Yes, packaging makes a huge difference, as consumers immediately relate this to their experience. Like with coca-cola, you immediately remember the stable grip that the bottle enables you. Similarly, with Toblerone, you instantly remember the shape and the pointy-feel you get when you hold the product.
So, remember these points if you want to create a strong brand symbol that will enhance your business identity.
Create Brand Symbols to Boost your Business in DocHipo
As we now know, to create a good brand symbol we need to have a great logo, an Icon, and a package design. But let me tell you again, do not limit your creativity only to these factors when thinking about brand symbols.
Now, let us see what amazing tools and widgets DocHipo has that can help you to create your brand symbol.
Dochipo has a stunning collection of text frames that you can customize and use for branding. There are many text-frames with different themes to select from. Let me show you some of my favorites that you can use based on your branding needs.
You can use these text frames as a part of your brand logo or in the package design layout.
DocHipo offers a wide range of different multipurpose shapes that you can use for any visual business need. Right from creating a logo to commercial visual design, you can use it the way you want. Let me show you some of the shapes available at DocHipo.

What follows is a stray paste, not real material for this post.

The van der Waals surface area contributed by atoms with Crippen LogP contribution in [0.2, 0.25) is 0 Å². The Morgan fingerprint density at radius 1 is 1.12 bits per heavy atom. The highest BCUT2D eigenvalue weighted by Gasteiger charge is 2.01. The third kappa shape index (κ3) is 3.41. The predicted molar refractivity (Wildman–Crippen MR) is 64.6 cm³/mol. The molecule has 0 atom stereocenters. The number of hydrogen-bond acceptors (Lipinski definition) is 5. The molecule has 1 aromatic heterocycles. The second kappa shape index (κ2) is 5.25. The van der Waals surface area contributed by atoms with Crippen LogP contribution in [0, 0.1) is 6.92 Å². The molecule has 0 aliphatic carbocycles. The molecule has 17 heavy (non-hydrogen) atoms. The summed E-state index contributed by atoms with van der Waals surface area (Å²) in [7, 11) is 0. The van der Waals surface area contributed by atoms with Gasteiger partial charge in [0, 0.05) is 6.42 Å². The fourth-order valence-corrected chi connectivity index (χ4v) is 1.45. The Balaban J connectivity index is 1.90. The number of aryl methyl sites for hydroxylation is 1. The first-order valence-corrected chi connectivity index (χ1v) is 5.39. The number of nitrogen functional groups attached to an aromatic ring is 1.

You can use these shapes as a logo and even an icon. As you know, brand icons generally are related to the brand logo.
There are plenty of colorful icons that you can use when branding. You can use these icons in different design documents, representing your brand. Also, you can use them for different iconic symbolism.
Let me show you some of my favorites:
Backgrounds are important. After all, your logos and other brand symbols are resting upon it. Hence, the background color can further enhance your design and the other elements associated with it.
At Dochipo you will get different colors of the background. You will also get the option to customize the color and create your own.